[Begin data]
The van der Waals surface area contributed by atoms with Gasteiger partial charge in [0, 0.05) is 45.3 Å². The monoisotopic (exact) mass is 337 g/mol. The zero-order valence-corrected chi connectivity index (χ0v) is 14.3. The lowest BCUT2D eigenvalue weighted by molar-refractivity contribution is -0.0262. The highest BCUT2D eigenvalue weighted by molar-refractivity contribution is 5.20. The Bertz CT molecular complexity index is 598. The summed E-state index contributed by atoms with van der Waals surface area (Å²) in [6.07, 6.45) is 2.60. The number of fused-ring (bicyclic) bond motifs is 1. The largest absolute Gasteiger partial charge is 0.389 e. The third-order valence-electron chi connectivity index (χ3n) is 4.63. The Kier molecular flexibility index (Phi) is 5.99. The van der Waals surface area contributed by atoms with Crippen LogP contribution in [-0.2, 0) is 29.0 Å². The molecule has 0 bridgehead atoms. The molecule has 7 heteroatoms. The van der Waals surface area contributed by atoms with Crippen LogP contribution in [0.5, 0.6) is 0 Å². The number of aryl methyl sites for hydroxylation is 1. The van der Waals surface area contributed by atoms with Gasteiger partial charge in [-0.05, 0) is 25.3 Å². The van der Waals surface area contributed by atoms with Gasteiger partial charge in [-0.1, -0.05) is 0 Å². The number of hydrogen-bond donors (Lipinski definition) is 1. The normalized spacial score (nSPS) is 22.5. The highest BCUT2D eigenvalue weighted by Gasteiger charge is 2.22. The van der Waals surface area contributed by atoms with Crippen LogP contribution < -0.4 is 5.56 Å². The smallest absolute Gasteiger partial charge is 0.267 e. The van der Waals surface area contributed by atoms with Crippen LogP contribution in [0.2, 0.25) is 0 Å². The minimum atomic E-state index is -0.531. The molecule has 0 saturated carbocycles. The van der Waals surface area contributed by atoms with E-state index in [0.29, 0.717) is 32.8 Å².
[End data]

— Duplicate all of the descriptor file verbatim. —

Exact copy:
The van der Waals surface area contributed by atoms with Gasteiger partial charge in [0, 0.05) is 45.3 Å². The monoisotopic (exact) mass is 337 g/mol. The zero-order valence-corrected chi connectivity index (χ0v) is 14.3. The lowest BCUT2D eigenvalue weighted by molar-refractivity contribution is -0.0262. The highest BCUT2D eigenvalue weighted by molar-refractivity contribution is 5.20. The Bertz CT molecular complexity index is 598. The summed E-state index contributed by atoms with van der Waals surface area (Å²) in [6.07, 6.45) is 2.60. The number of fused-ring (bicyclic) bond motifs is 1. The largest absolute Gasteiger partial charge is 0.389 e. The third-order valence-electron chi connectivity index (χ3n) is 4.63. The Kier molecular flexibility index (Phi) is 5.99. The van der Waals surface area contributed by atoms with Crippen LogP contribution in [-0.2, 0) is 29.0 Å². The molecule has 0 bridgehead atoms. The molecule has 7 heteroatoms. The van der Waals surface area contributed by atoms with Crippen LogP contribution in [0.5, 0.6) is 0 Å². The number of aryl methyl sites for hydroxylation is 1. The van der Waals surface area contributed by atoms with Gasteiger partial charge in [-0.05, 0) is 25.3 Å². The van der Waals surface area contributed by atoms with Gasteiger partial charge in [-0.1, -0.05) is 0 Å². The number of hydrogen-bond donors (Lipinski definition) is 1. The normalized spacial score (nSPS) is 22.5. The highest BCUT2D eigenvalue weighted by Gasteiger charge is 2.22. The van der Waals surface area contributed by atoms with Crippen LogP contribution < -0.4 is 5.56 Å². The smallest absolute Gasteiger partial charge is 0.267 e. The van der Waals surface area contributed by atoms with Crippen LogP contribution in [0.2, 0.25) is 0 Å². The minimum atomic E-state index is -0.531. The molecule has 0 saturated carbocycles. The van der Waals surface area contributed by atoms with E-state index in [0.29, 0.717) is 32.8 Å².